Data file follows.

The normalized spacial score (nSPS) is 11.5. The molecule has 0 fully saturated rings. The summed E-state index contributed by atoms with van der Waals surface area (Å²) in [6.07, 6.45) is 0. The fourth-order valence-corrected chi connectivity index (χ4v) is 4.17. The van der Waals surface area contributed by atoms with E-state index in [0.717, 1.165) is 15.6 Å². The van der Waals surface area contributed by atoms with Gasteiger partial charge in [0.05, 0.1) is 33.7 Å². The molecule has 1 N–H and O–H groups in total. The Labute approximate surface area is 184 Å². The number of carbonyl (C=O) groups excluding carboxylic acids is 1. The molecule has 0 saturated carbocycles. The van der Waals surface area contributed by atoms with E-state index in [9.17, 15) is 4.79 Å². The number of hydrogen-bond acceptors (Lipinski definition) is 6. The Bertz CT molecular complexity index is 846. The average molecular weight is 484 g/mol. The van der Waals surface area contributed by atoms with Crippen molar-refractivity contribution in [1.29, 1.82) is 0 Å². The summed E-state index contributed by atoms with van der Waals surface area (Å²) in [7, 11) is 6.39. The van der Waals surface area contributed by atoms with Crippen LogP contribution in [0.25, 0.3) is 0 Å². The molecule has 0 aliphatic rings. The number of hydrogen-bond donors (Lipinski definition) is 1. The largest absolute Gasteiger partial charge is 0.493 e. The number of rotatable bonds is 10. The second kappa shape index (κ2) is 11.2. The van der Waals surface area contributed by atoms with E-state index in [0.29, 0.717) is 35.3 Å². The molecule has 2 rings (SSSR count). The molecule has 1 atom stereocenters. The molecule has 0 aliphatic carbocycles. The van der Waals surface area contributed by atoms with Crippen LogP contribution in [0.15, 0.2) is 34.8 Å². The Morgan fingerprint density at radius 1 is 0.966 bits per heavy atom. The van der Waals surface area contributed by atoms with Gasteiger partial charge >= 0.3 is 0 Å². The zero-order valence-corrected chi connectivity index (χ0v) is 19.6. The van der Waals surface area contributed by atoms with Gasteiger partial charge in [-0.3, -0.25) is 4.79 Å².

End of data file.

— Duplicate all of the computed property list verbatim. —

The normalized spacial score (nSPS) is 11.5. The molecule has 0 fully saturated rings. The summed E-state index contributed by atoms with van der Waals surface area (Å²) in [6.07, 6.45) is 0. The fourth-order valence-corrected chi connectivity index (χ4v) is 4.17. The van der Waals surface area contributed by atoms with E-state index in [0.717, 1.165) is 15.6 Å². The van der Waals surface area contributed by atoms with Gasteiger partial charge in [0.05, 0.1) is 33.7 Å². The molecule has 1 N–H and O–H groups in total. The Labute approximate surface area is 184 Å². The number of carbonyl (C=O) groups excluding carboxylic acids is 1. The molecule has 0 saturated carbocycles. The van der Waals surface area contributed by atoms with E-state index in [9.17, 15) is 4.79 Å². The number of hydrogen-bond acceptors (Lipinski definition) is 6. The Bertz CT molecular complexity index is 846. The average molecular weight is 484 g/mol. The van der Waals surface area contributed by atoms with Crippen molar-refractivity contribution in [1.29, 1.82) is 0 Å². The summed E-state index contributed by atoms with van der Waals surface area (Å²) in [7, 11) is 6.39. The van der Waals surface area contributed by atoms with Crippen LogP contribution in [0.25, 0.3) is 0 Å². The molecule has 0 aliphatic rings. The number of hydrogen-bond donors (Lipinski definition) is 1. The largest absolute Gasteiger partial charge is 0.493 e. The number of rotatable bonds is 10. The second kappa shape index (κ2) is 11.2. The van der Waals surface area contributed by atoms with E-state index in [0.29, 0.717) is 35.3 Å². The molecule has 2 rings (SSSR count). The molecule has 1 atom stereocenters. The molecule has 0 aliphatic carbocycles. The van der Waals surface area contributed by atoms with Crippen LogP contribution in [0.15, 0.2) is 34.8 Å². The Morgan fingerprint density at radius 1 is 0.966 bits per heavy atom. The van der Waals surface area contributed by atoms with Gasteiger partial charge >= 0.3 is 0 Å². The zero-order valence-corrected chi connectivity index (χ0v) is 19.6. The van der Waals surface area contributed by atoms with Gasteiger partial charge in [-0.3, -0.25) is 4.79 Å².